Cookbooks - DIY Foam

Imagine Michelangelo, Einstein and Willy Wonka rolled into one person. Then you'll start to understand Catalan chef Ferran Adrià.

Adrià is at the center of northern Spain's cooking renaissance. In 2003, he made the cover of the New York Times Magazine, holding his carrot air with mandarin essence. The dish is representative of his innovative technique that involves aerating foods to create exotic foam essences.

English readers awaiting El Bulli: 1998-2002 (Ecco, $350), by Adrià, Juli Soler and Adrià's brother, Albert, can rejoice. A translation of the third and final book in a series surveying 20 years of scrupulous experimentation has reached the American market.

Yes, it's $350, and it's heavy enough to weigh down your pâté overnight.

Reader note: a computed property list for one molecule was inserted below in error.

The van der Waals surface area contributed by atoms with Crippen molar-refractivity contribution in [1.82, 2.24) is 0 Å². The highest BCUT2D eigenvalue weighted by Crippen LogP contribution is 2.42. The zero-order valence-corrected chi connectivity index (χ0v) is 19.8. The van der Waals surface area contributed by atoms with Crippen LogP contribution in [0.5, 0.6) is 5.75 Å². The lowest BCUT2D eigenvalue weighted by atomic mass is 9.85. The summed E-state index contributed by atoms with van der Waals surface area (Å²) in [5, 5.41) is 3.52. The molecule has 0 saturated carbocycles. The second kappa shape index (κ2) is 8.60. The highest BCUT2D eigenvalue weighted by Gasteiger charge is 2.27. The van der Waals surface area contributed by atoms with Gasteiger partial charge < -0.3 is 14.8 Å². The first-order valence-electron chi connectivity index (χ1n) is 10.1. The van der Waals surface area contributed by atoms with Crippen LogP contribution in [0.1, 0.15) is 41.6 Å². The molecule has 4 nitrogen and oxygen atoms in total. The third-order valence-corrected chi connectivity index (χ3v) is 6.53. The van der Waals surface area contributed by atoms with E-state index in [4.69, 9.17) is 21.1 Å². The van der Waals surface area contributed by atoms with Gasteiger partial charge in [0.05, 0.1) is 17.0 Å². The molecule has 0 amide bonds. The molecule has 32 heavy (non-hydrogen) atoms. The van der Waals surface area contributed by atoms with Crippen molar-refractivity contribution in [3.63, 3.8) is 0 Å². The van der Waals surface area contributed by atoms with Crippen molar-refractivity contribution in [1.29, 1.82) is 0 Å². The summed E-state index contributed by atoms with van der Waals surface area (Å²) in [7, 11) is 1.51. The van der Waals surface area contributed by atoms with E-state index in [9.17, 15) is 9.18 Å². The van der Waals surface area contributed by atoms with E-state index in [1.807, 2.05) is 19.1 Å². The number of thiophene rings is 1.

Adrià fries rose petals and serves bleeding tomato hearts. He makes faux couscous out of kernels of baby corn. He teases with visual puns and tongue-in-cheek nomenclature: scarves, spoons, clouds, foams and bubbles.

The book's cover simulates an old chalkboard that's constantly getting smudged, erased and rewritten. A separate foldout appendix maps the culinary terrain. (It also comes with an interactive CD, but some don't work with Macs.) The appendix reads like part family tree, part periodic table, part Superbowl game plan. This isn't a cookbook. It gives formulas instead of recipes. The text describes the mutations of Adrià's experiments and includes lush photographs of creations that display minute differences between dishes like a field guide to birds might show variations between warblers.

Good chefs engage their senses. Like any true master, however, Adrià has a secret weapon — a "sixth sense" he calls humor. The book ends with an erotic-looking line drawing of a tongue. It's the auteur's tongue sticking out at the foodie, the critic, the student and himself.

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